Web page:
UNISEF: Almost 30 million children live under poverty line in Arab world

Study included 11 countries

A study conducted by the United Nations children’s agency has found that one in four children in the Arab world lives in poverty and is deprived of basic necessities.
The study released on Monday by UNICEF found that 29 million Arab children were living in poverty.
The UNICEF study, which is based on the analysis of 11 countries including Egypt, Iraq, Morocco and Yemen, said lack of education was a key driver of poverty among the youth.
“Children who live in households that are headed by an uneducated family member are twice as likely to live in poverty. One quarter of children aged 5 to 17 are not enrolled in school or have fallen two grades behind,” the UNICEF study found.
Arthur van Diesen, UNICEF’s social policy adviser for the Middle East and North Africa, said the children had often been deprived of the most basic necessities such as proper housing or safe water across the region.
“When we talk about poverty we think about income … but for children it’s about things like having access to education, decent housing, quality health care, nutrition, water and sanitation.”
Commenting on the study, Adel Abdel Ghafar, a political economist at the Brookings Doha Center think tank, said many of the poorest children were in rural areas.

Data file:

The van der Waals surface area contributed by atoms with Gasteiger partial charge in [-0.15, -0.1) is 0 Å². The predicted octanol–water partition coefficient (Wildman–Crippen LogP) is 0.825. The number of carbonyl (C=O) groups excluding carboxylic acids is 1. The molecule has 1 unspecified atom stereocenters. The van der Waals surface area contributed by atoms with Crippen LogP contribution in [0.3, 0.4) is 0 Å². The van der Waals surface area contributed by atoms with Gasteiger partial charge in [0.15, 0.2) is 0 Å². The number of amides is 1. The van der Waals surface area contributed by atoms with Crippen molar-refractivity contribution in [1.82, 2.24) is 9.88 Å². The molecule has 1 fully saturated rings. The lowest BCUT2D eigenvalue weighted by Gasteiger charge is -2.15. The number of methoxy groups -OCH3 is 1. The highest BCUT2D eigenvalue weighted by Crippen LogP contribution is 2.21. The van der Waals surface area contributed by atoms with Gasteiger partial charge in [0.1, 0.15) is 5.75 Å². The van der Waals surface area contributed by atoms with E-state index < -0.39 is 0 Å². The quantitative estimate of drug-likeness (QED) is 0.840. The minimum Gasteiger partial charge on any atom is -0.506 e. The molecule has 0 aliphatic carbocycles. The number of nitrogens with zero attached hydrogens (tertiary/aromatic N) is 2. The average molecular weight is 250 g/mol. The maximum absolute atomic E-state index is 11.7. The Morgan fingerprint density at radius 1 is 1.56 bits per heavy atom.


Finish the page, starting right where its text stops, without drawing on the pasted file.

“Developing these areas would alleviate poverty and also stop the pressure because a lot of these people can’t find jobs, can’t find opportunities, then they move to a city and put further pressure on the infrastructure of cities,” Reuters quoted Ghafar as saying.
Reacting to the study, Abdel Ghafar said this created “the lost generation” of young people lacking the right skills for the workforce. “What they suffer from now will have a carryover effect for the next decade or two.”
In mid-April, UNICEF warned that the ongoing Saudi aggression against Yemen may deprive a whole generation of children of education.
The UN has said that a Yemeni child under five dies around every 10 minutes from preventable causes such as starvation, poor sanitation or lack of medical care.
Over two years of Saudi Arabia’s war on the impoverished country has put more than half of all health facilities in Yemen in a state of complete or partial shutdown.
Latest tallies show that the Saudi war on Yemen has killed over 12,000 Yemenis and wounded thousands more since March 2015.